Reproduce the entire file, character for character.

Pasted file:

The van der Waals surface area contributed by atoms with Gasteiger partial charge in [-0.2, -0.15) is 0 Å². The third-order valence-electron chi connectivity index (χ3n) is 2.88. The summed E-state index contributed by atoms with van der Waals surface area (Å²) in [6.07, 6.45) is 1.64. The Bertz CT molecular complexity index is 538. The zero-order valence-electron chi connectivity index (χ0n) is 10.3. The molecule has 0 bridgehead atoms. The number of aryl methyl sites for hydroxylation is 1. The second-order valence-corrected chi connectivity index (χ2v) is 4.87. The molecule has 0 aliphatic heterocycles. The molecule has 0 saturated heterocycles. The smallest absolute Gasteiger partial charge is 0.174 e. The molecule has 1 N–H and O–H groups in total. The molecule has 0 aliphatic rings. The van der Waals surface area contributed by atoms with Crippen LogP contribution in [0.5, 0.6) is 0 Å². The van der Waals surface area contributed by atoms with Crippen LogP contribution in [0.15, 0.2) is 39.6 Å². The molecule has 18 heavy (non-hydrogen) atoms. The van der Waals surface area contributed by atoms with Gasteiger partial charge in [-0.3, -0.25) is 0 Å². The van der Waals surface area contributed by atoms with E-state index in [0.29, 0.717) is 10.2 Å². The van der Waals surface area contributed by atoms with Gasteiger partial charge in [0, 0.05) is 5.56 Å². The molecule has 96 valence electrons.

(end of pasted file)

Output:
The van der Waals surface area contributed by atoms with Gasteiger partial charge in [-0.2, -0.15) is 0 Å². The third-order valence-electron chi connectivity index (χ3n) is 2.88. The summed E-state index contributed by atoms with van der Waals surface area (Å²) in [6.07, 6.45) is 1.64. The Bertz CT molecular complexity index is 538. The zero-order valence-electron chi connectivity index (χ0n) is 10.3. The molecule has 0 bridgehead atoms. The number of aryl methyl sites for hydroxylation is 1. The second-order valence-corrected chi connectivity index (χ2v) is 4.87. The molecule has 0 aliphatic heterocycles. The molecule has 0 saturated heterocycles. The smallest absolute Gasteiger partial charge is 0.174 e. The molecule has 1 N–H and O–H groups in total. The molecule has 0 aliphatic rings. The van der Waals surface area contributed by atoms with Crippen LogP contribution in [0.5, 0.6) is 0 Å². The van der Waals surface area contributed by atoms with Crippen LogP contribution in [0.15, 0.2) is 39.6 Å². The molecule has 18 heavy (non-hydrogen) atoms. The van der Waals surface area contributed by atoms with Gasteiger partial charge in [-0.3, -0.25) is 0 Å². The van der Waals surface area contributed by atoms with E-state index in [0.29, 0.717) is 10.2 Å². The van der Waals surface area contributed by atoms with Gasteiger partial charge in [0, 0.05) is 5.56 Å². The molecule has 96 valence electrons.